Next, the team plans to conduct large-scale tests at multiple health centers to validate their findings. They have also submitted a proposal for funding to confirm the molecular signature they identified by collaborating with a local dog trainer and comparing their technique’s results to those obtained with a canine nose. Depending on the outcome of these projects, Siegel and Agarwal say their test could become available to patients and doctors within the next few years. In the short-term, urine samples would have to be sent to a lab for analysis, but the researchers say their ultimate goal is to design a sensor that can yield results in a doctor’s office.
[osd_subscribe categories=’prostate-cancer’ placeholder=’Email Address’ button_text=’Subscribe Now for any new posts on the topic “PROSTATE CANCER”‘]
The Latest on: Prostate cancer
via Google News
The Latest on: Prostate cancer
- Telix APAC Report: Regulatory Progress for Prostate and Kidney Cancer Imagingon August 1, 2022 at 3:57 pm
Telix Pharmaceuticals Limited (ASX: TLX, Telix, the Company) today reports on regulatory progress for the Company's core prostate and kidney cancer imaging programs in the Asia Pacific (APAC) ...
- Tavanta Therapeutics Announces Completion of Enrollment in Pivotal Phase 3 Trial of TAVT-45 for the Treatment of Metastatic Prostate Canceron August 1, 2022 at 7:00 am
Tavanta Therapeutics, a clinical-stage specialty pharmaceutical company developing a diverse pipeline of specialty drugs that bring clinically meaningful benefits to patients with serious or ...
- Promising therapy if PSA rises after prostate cancer surgeryon July 31, 2022 at 9:24 pm
Research shows a promising new option for men who experience rising PSA after a radical prostatectomy. Many men who undergo surgical treatment for prostate cancer (a radical prostatectomy) live out ...
- Prostate Cancer Foundation fundraiser to raise awarenesson July 31, 2022 at 1:14 am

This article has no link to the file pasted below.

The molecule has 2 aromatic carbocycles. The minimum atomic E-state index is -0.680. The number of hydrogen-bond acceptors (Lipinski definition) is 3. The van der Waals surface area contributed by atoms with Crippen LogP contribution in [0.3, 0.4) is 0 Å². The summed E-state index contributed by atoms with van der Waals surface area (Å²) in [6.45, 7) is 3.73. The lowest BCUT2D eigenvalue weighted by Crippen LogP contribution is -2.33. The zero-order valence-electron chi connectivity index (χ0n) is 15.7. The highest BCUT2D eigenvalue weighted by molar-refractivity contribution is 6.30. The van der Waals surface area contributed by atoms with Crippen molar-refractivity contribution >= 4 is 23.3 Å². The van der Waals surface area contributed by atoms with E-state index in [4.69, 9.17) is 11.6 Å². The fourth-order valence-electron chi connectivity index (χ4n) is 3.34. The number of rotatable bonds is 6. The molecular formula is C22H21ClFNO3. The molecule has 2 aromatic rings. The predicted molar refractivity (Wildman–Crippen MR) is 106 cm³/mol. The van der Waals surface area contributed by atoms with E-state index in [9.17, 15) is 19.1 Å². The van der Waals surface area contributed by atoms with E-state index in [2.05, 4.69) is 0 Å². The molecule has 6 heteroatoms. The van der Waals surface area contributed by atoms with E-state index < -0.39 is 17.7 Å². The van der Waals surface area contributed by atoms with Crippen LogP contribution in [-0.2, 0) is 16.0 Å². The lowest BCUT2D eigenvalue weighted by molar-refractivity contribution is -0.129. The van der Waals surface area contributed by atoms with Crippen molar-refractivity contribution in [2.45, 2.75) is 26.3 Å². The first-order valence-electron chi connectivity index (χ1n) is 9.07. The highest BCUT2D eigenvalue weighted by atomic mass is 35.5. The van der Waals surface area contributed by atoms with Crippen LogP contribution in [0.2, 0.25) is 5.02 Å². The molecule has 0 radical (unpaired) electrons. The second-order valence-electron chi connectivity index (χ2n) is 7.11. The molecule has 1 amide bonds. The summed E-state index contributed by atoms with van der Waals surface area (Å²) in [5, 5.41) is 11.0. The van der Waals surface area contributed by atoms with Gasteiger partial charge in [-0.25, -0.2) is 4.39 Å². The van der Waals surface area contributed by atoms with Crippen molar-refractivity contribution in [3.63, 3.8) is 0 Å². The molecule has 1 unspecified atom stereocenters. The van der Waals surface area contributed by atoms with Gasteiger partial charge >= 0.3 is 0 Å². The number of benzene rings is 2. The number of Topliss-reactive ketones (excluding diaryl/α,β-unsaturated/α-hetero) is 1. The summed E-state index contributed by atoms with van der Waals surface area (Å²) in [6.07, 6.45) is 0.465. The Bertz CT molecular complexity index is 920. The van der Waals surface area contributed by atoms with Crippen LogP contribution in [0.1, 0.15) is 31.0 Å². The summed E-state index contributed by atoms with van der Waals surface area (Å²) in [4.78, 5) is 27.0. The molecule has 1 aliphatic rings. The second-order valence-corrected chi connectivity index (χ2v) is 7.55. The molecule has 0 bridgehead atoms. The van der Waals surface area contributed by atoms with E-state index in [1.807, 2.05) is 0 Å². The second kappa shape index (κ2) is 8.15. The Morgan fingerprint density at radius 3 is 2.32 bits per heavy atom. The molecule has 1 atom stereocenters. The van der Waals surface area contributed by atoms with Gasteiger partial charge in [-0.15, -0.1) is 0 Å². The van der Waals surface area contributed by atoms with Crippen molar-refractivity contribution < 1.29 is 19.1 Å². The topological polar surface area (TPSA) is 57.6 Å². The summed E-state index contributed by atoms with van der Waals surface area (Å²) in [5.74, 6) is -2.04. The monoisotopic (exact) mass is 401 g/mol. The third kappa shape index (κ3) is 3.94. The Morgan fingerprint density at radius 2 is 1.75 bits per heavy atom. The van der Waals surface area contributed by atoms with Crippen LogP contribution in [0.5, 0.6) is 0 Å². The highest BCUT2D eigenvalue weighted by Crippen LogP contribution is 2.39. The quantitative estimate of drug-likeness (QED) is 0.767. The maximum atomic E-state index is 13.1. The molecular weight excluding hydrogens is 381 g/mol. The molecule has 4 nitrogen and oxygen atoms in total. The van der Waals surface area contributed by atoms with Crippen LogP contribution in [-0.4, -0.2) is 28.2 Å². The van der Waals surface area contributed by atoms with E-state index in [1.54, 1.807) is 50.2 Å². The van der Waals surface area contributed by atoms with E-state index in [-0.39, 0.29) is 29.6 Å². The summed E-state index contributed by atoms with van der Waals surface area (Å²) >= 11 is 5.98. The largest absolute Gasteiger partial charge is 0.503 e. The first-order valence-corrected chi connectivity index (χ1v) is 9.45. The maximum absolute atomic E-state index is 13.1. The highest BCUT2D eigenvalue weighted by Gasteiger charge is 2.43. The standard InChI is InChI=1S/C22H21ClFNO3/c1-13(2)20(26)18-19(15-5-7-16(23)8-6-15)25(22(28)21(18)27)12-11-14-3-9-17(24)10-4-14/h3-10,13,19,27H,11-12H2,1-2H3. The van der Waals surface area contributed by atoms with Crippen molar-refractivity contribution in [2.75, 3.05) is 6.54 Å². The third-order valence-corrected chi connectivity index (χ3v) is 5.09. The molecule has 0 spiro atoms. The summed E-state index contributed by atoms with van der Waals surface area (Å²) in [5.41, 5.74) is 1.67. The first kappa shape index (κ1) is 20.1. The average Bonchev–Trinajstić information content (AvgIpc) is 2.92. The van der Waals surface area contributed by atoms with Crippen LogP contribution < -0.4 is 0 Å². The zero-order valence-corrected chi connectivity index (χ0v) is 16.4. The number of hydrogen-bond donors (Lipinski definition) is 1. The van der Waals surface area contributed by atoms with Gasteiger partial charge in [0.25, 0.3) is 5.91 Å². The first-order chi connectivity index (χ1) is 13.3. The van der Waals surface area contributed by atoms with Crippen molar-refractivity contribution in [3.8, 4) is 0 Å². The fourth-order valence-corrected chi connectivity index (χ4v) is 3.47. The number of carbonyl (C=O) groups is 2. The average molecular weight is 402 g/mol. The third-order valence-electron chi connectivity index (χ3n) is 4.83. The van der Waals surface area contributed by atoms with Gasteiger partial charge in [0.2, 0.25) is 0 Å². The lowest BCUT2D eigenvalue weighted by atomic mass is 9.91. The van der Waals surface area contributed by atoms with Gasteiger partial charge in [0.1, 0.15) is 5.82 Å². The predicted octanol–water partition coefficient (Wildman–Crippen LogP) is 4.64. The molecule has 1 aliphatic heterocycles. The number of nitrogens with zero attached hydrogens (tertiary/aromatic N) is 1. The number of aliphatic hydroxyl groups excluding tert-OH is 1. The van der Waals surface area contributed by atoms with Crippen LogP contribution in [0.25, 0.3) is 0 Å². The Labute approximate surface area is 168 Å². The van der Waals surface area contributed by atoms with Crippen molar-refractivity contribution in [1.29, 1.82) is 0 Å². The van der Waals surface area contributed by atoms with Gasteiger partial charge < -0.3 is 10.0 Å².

The Arkansas Prostate Cancer Foundation describes its new event -- Bourbon, Beards and Blue Ribbons -- as a night "celebrating the refined sites, sounds and tastes of the sophisticated adventurer." ...
- ADT Use for Prostate Cancer Linked to Increased Risk for CVD Deathon July 29, 2022 at 11:25 am
For patients with prostate cancer, use of androgen-deprivation therapy (ADT) is associated with an increased risk for cardiovascular disease (CVD) death, according to a study published online July 26 ...
- Study: Hormone therapy for prostate cancer may increase risk of deathon July 28, 2022 at 12:00 am
Hormone therapy is a common treatment option for prostate cancer, but it may increase the risk of death from heart disease, especially in older men, a new study finds.
- Pluvicto Approval Launches Theranostics in Prostate Canceron July 27, 2022 at 12:51 pm
Ashok Muthukrishnan, MD, MS, addresses the recent FDA approval of lutetium 177Lu vipivotide tetraxetan and looks to the potential of radioimmunotheranostics on the horizon.
- Prostate Cancer Treatment May Raise Heart Riskson July 27, 2022 at 8:47 am
Hormone therapy is a common treatment option for prostate cancer, but it may increase the risk of death from heart disease, especially in ...
- BAMF Health and Telix complete first total-body PET scans with Illuccix for prostate cancer imagingon July 27, 2022 at 5:39 am
The PSMA-PET  imaging agent Illuccix® from Telix Pharmaceuticals Limited (Telix) has been used in combination with the uEXPLORER®, a first-of-its kind total-body PET scanner from United Imaging for ...
via Bing News